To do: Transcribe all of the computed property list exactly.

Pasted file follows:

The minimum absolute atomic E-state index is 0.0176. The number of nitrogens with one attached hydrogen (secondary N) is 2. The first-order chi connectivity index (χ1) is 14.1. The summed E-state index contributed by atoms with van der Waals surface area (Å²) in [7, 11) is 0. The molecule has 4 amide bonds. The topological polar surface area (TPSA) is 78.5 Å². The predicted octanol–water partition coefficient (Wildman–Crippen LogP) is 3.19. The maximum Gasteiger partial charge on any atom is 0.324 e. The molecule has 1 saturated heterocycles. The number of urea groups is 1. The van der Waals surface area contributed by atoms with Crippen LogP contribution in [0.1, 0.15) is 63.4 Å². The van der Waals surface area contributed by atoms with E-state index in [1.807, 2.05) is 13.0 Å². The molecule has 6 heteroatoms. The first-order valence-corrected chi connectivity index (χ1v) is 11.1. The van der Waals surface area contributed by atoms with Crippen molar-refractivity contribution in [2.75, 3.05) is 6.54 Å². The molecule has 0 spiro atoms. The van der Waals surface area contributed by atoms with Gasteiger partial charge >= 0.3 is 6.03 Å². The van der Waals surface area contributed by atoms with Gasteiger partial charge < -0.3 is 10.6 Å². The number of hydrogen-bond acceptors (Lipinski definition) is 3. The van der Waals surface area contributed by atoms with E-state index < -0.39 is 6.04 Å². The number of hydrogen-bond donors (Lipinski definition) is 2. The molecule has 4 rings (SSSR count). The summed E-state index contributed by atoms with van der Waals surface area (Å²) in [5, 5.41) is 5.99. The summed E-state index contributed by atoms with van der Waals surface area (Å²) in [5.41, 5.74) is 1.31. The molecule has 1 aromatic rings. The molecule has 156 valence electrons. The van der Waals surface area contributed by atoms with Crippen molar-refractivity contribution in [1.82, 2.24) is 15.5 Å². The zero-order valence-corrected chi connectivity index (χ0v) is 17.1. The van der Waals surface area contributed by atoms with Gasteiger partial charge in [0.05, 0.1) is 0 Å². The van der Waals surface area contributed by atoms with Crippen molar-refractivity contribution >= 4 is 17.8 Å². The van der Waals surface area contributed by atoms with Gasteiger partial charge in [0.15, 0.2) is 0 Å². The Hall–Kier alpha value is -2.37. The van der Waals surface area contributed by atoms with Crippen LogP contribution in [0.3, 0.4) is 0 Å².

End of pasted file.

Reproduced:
The minimum absolute atomic E-state index is 0.0176. The number of nitrogens with one attached hydrogen (secondary N) is 2. The first-order chi connectivity index (χ1) is 14.1. The summed E-state index contributed by atoms with van der Waals surface area (Å²) in [7, 11) is 0. The molecule has 4 amide bonds. The topological polar surface area (TPSA) is 78.5 Å². The predicted octanol–water partition coefficient (Wildman–Crippen LogP) is 3.19. The maximum Gasteiger partial charge on any atom is 0.324 e. The molecule has 1 saturated heterocycles. The number of urea groups is 1. The van der Waals surface area contributed by atoms with Crippen LogP contribution in [0.1, 0.15) is 63.4 Å². The van der Waals surface area contributed by atoms with E-state index in [1.807, 2.05) is 13.0 Å². The molecule has 6 heteroatoms. The first-order valence-corrected chi connectivity index (χ1v) is 11.1. The van der Waals surface area contributed by atoms with Crippen molar-refractivity contribution in [2.75, 3.05) is 6.54 Å². The molecule has 0 spiro atoms. The van der Waals surface area contributed by atoms with Gasteiger partial charge >= 0.3 is 6.03 Å². The van der Waals surface area contributed by atoms with Gasteiger partial charge < -0.3 is 10.6 Å². The number of hydrogen-bond acceptors (Lipinski definition) is 3. The van der Waals surface area contributed by atoms with E-state index < -0.39 is 6.04 Å². The number of hydrogen-bond donors (Lipinski definition) is 2. The molecule has 4 rings (SSSR count). The summed E-state index contributed by atoms with van der Waals surface area (Å²) in [5, 5.41) is 5.99. The summed E-state index contributed by atoms with van der Waals surface area (Å²) in [5.41, 5.74) is 1.31. The molecule has 1 aromatic rings. The molecule has 156 valence electrons. The van der Waals surface area contributed by atoms with Crippen molar-refractivity contribution in [1.82, 2.24) is 15.5 Å². The zero-order valence-corrected chi connectivity index (χ0v) is 17.1. The van der Waals surface area contributed by atoms with Gasteiger partial charge in [0.05, 0.1) is 0 Å². The van der Waals surface area contributed by atoms with Crippen molar-refractivity contribution >= 4 is 17.8 Å². The van der Waals surface area contributed by atoms with Gasteiger partial charge in [0.15, 0.2) is 0 Å². The Hall–Kier alpha value is -2.37. The van der Waals surface area contributed by atoms with Crippen LogP contribution in [0.3, 0.4) is 0 Å².